Withdrawal of SEAL leader’s promotion is unusual step after prestigious career
The San Diego Union Tribune
By Jeanette Steele
March 25, 2016
Rear Adm. Brian Losey, commander of Naval Special Warfare Command, speaks at the La Posta Assaults and Tactical Weapons Training Complex in Campo on Sept. 25, 2014. MC1 Marc Rockwell-PateThe career death of Rear Adm. Brian Losey, the Navy SEAL leader being forced to retire after his promotion was blocked in the Senate, marks the most public punishment ever at the top rank of the elite SEALs, who are known for running below the radar with their combat missions and internal business.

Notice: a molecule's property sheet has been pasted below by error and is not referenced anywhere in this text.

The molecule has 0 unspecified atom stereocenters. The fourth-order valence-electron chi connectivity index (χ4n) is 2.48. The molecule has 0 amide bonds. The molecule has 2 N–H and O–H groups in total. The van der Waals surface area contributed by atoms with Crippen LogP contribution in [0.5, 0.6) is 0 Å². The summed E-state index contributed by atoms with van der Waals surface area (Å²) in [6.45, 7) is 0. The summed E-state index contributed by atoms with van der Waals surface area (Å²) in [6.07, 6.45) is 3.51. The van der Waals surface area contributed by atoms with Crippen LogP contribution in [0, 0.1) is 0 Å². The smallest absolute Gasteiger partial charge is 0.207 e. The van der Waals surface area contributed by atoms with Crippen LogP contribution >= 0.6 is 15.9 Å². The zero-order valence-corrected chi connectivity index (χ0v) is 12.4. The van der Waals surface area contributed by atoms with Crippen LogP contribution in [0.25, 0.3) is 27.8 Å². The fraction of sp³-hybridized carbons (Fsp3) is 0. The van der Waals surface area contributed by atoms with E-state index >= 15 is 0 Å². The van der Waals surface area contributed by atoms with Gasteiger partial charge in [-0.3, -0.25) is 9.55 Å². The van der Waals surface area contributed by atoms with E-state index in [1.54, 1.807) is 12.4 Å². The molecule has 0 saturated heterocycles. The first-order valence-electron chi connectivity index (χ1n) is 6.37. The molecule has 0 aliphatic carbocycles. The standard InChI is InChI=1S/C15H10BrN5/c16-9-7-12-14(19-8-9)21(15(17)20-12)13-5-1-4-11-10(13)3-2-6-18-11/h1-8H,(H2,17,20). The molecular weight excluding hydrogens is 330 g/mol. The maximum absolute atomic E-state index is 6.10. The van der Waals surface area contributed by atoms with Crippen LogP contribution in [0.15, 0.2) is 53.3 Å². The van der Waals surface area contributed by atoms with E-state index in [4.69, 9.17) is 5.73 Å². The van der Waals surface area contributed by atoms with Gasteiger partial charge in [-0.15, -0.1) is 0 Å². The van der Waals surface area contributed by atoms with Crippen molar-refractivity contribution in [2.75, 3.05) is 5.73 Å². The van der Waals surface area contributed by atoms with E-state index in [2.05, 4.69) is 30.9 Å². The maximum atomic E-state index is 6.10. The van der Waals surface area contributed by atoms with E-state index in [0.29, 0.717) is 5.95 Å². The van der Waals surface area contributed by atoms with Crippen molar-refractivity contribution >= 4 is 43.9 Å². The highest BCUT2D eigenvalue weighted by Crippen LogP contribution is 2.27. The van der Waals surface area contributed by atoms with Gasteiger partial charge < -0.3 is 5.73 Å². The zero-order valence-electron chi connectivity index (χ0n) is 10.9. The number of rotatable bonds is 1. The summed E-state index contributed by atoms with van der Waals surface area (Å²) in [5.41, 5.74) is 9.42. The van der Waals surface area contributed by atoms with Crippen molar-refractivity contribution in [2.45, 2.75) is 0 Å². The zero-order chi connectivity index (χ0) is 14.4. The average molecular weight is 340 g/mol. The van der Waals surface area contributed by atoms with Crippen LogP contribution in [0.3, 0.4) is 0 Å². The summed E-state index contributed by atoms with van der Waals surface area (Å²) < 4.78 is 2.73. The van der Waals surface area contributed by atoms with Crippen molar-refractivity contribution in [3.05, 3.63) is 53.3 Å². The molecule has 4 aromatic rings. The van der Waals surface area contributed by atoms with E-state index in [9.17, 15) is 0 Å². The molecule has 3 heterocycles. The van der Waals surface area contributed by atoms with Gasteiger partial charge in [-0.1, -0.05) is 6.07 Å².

Even more tension between Congress and the SEALs may be looming. Rep. Duncan Hunter, R-Alpine, said this week that he will oppose the nomination of Losey’s replacement, Rear Adm. Tim Szymanski.
Hunter told The San Diego Union-Tribune that he has concerns about the incoming SEAL commander’s past performance on contracting, training and acquisitions. He didn’t elaborate on the alleged problems.
Szymanski couldn’t be reached for comment Friday.
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